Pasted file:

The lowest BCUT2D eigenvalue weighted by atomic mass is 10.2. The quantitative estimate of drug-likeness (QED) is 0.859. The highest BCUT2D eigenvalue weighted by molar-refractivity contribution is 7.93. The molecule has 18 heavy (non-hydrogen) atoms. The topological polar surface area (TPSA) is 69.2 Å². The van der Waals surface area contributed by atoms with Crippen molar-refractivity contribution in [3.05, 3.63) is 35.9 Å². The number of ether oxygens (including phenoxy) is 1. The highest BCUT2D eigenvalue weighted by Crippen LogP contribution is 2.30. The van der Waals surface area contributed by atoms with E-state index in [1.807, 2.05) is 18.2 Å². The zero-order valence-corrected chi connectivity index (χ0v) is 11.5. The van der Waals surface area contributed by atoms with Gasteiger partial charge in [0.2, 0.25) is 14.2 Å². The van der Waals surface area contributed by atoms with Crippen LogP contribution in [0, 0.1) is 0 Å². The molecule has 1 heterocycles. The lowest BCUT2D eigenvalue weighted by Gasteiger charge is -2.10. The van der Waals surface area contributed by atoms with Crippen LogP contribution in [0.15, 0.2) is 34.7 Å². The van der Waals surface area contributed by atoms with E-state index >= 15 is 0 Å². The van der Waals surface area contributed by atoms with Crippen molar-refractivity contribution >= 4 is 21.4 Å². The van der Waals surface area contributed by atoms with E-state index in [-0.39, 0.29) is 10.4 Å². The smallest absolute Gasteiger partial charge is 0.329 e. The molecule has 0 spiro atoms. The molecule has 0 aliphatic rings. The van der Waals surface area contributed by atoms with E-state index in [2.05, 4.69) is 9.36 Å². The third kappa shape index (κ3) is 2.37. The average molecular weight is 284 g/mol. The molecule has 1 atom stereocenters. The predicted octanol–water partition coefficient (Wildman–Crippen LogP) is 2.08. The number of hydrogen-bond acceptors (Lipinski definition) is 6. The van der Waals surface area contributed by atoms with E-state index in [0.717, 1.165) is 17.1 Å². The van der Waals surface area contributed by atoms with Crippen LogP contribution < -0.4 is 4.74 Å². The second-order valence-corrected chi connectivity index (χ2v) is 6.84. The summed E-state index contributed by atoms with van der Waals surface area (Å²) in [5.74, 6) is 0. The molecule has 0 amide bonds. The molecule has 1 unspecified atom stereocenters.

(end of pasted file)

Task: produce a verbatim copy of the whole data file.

The lowest BCUT2D eigenvalue weighted by atomic mass is 10.2. The quantitative estimate of drug-likeness (QED) is 0.859. The highest BCUT2D eigenvalue weighted by molar-refractivity contribution is 7.93. The molecule has 18 heavy (non-hydrogen) atoms. The topological polar surface area (TPSA) is 69.2 Å². The van der Waals surface area contributed by atoms with Crippen molar-refractivity contribution in [3.05, 3.63) is 35.9 Å². The number of ether oxygens (including phenoxy) is 1. The highest BCUT2D eigenvalue weighted by Crippen LogP contribution is 2.30. The van der Waals surface area contributed by atoms with E-state index in [1.807, 2.05) is 18.2 Å². The zero-order valence-corrected chi connectivity index (χ0v) is 11.5. The van der Waals surface area contributed by atoms with Gasteiger partial charge in [0.2, 0.25) is 14.2 Å². The van der Waals surface area contributed by atoms with Crippen LogP contribution in [0, 0.1) is 0 Å². The molecule has 1 heterocycles. The lowest BCUT2D eigenvalue weighted by Gasteiger charge is -2.10. The van der Waals surface area contributed by atoms with Crippen LogP contribution in [0.15, 0.2) is 34.7 Å². The van der Waals surface area contributed by atoms with E-state index >= 15 is 0 Å². The van der Waals surface area contributed by atoms with Crippen molar-refractivity contribution >= 4 is 21.4 Å². The van der Waals surface area contributed by atoms with E-state index in [-0.39, 0.29) is 10.4 Å². The smallest absolute Gasteiger partial charge is 0.329 e. The molecule has 0 spiro atoms. The molecule has 0 aliphatic rings. The van der Waals surface area contributed by atoms with E-state index in [2.05, 4.69) is 9.36 Å². The third kappa shape index (κ3) is 2.37. The average molecular weight is 284 g/mol. The molecule has 1 atom stereocenters. The predicted octanol–water partition coefficient (Wildman–Crippen LogP) is 2.08. The number of hydrogen-bond acceptors (Lipinski definition) is 6. The van der Waals surface area contributed by atoms with E-state index in [0.717, 1.165) is 17.1 Å². The van der Waals surface area contributed by atoms with Crippen LogP contribution < -0.4 is 4.74 Å². The second-order valence-corrected chi connectivity index (χ2v) is 6.84. The summed E-state index contributed by atoms with van der Waals surface area (Å²) in [5.74, 6) is 0. The molecule has 0 amide bonds. The molecule has 1 unspecified atom stereocenters.